Dr. Gene Veith interview

I’m a big fan of Dr. Gene Veith, who lives in Virginia and is a provost at Patrick Henry College. The Washington Examiner (which is the newspaper my husband works for) ran an interview of him in its weekly “Credo” section. That’s where local big shots talk about the role that religion plays in their life. Here are a couple of Veith’s answers:

Do you consider yourself to be of a specific faith?

I am a Lutheran Christian. Lutheranism is sacramental and liturgical, and it is also evangelical and biblical. At the same time, Lutheranism avoids legalism, affirms our life in the world, and above all focuses on the grace of Christ. For me, Lutheranism embraces the whole scope and depth of Christianity at its best.

At your core, what is one of your defining beliefs?

I believe in Luther’s doctrine of vocation, which teaches that God works through human beings. He gives us our daily bread through the vocation of the farmer, the miller, the baker, and the whole economic system. He creates new life through the vocation of mothers and fathers. He creates beauty through artists and informs us through journalists. And He works through all of us in our multiple callings in the family, the workplace, and the culture, as we live out our faith in love, and serve to the neighbors that He brings into our lives. Vocation sees God’s presence in ordinary life and charges the seemingly secular realm with spiritual significance.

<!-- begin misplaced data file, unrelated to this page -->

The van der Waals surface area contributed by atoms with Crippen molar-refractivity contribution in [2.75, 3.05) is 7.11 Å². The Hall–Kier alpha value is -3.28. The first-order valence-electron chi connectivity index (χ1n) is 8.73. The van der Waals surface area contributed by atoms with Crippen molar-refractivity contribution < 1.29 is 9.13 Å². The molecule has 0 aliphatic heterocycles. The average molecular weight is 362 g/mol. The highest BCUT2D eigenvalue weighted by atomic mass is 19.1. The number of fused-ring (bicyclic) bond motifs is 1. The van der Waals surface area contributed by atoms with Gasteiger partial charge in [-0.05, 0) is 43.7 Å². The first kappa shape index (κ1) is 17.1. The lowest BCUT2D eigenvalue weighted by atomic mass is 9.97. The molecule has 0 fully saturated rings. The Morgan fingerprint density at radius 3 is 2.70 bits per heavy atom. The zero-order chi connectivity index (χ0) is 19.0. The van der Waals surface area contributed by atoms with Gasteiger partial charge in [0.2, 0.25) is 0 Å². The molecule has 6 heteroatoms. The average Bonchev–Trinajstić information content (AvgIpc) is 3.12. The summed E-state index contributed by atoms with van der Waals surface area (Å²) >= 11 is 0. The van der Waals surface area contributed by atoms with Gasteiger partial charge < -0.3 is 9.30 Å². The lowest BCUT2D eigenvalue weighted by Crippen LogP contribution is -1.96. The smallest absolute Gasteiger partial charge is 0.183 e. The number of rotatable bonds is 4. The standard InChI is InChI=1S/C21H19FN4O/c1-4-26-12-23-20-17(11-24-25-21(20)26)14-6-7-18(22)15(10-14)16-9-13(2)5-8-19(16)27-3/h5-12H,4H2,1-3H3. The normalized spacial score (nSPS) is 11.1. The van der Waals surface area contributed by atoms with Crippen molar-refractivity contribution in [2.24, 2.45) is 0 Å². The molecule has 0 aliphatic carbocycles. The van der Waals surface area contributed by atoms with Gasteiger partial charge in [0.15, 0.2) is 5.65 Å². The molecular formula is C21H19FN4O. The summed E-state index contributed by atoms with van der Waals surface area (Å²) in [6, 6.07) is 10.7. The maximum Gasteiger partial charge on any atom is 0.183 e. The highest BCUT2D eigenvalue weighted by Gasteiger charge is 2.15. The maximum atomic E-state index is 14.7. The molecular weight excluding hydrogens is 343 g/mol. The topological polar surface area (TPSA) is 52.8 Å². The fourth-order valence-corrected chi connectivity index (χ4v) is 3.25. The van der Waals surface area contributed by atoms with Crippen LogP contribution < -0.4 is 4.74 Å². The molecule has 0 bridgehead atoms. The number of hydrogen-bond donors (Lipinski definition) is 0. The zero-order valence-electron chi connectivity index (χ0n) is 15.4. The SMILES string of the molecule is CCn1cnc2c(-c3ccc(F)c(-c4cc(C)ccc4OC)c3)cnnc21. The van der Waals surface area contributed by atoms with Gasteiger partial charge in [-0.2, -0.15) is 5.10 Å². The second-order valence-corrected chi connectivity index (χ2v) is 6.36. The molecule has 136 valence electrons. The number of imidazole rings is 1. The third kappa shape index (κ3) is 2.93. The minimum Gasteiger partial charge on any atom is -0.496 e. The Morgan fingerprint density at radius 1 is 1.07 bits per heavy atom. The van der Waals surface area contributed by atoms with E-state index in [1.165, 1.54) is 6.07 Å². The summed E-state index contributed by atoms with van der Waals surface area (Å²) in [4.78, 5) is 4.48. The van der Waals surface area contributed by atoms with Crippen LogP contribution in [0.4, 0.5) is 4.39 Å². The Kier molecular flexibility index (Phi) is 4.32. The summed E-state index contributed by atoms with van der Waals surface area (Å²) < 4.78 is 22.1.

Comments

Dr. Gene Veith interview — 17 Comments

  1. I am impressed with Veith’s pithy definition of Lutheranism: “sacramental, liturgical, evangelical, biblical.”

    It makes me think how the “church growthers” in our midst would only use the last two to describe Lutheranism, i.e. as “evangelical and biblical” if they were honest.

    I’ll side with Veith.

    TR

  2. What are you doing up so late Sumbody? It was good to see you a couple of weeks ago.

    I agree – the vocation stuff is great! I just preached a couple of paragraphs on vocation in my sermon last Sunday.

    TR

  3. I sort of think he could have answered the second question better. If someone were to ask me to state one of my defining beliefs and I talk about vocations rather than the cross of Jesus Christ, I have perhaps missed out on an opportunity. But that’s just me.

  4. @Pastor Tim Rossow #1
    Pastor,
    I have met some church growthers who are as you describe, but I have met far more who are all four although the definition of liturgical to them is slightly different than what you imply.

    Dr. Veith is a blessing. “He creates beauty through artists and informs us through journalists. And He works through all of us in our multiple callings in the family, the workplace, and the culture, as we live out our faith in love, and serve to the neighbors that He brings into our lives. Vocation sees God’s presence in ordinary life and charges the seemingly secular realm with spiritual significance.”

  5. Gotta love his answer about preaching, as well…

    [W]hat I prize the most are sermons that have cut through my soul.